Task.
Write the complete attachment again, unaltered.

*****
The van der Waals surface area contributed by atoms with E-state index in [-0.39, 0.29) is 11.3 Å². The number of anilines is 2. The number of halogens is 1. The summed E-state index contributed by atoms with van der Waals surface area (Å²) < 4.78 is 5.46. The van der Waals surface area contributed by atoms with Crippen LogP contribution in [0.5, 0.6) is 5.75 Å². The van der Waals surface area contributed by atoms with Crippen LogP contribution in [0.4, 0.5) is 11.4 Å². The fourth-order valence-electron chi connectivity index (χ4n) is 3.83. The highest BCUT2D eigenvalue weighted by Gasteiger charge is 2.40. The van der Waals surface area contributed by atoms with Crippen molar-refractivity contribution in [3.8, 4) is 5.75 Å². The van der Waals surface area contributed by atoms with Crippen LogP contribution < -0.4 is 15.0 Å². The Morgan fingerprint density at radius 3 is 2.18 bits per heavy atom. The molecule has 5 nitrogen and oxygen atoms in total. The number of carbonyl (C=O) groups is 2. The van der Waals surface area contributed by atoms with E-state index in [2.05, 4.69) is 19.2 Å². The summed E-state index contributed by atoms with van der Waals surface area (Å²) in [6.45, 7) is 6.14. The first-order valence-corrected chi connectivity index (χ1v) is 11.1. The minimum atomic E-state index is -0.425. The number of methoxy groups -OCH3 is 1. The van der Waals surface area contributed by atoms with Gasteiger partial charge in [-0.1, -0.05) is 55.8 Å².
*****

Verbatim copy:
The van der Waals surface area contributed by atoms with E-state index in [-0.39, 0.29) is 11.3 Å². The number of anilines is 2. The number of halogens is 1. The summed E-state index contributed by atoms with van der Waals surface area (Å²) < 4.78 is 5.46. The van der Waals surface area contributed by atoms with Crippen LogP contribution in [0.5, 0.6) is 5.75 Å². The van der Waals surface area contributed by atoms with Crippen LogP contribution in [0.4, 0.5) is 11.4 Å². The fourth-order valence-electron chi connectivity index (χ4n) is 3.83. The highest BCUT2D eigenvalue weighted by Gasteiger charge is 2.40. The van der Waals surface area contributed by atoms with Crippen molar-refractivity contribution in [3.8, 4) is 5.75 Å². The van der Waals surface area contributed by atoms with Crippen LogP contribution < -0.4 is 15.0 Å². The Morgan fingerprint density at radius 3 is 2.18 bits per heavy atom. The molecule has 5 nitrogen and oxygen atoms in total. The number of carbonyl (C=O) groups is 2. The van der Waals surface area contributed by atoms with E-state index in [2.05, 4.69) is 19.2 Å². The summed E-state index contributed by atoms with van der Waals surface area (Å²) in [6.45, 7) is 6.14. The first-order valence-corrected chi connectivity index (χ1v) is 11.1. The minimum atomic E-state index is -0.425. The number of methoxy groups -OCH3 is 1. The van der Waals surface area contributed by atoms with Gasteiger partial charge in [-0.1, -0.05) is 55.8 Å².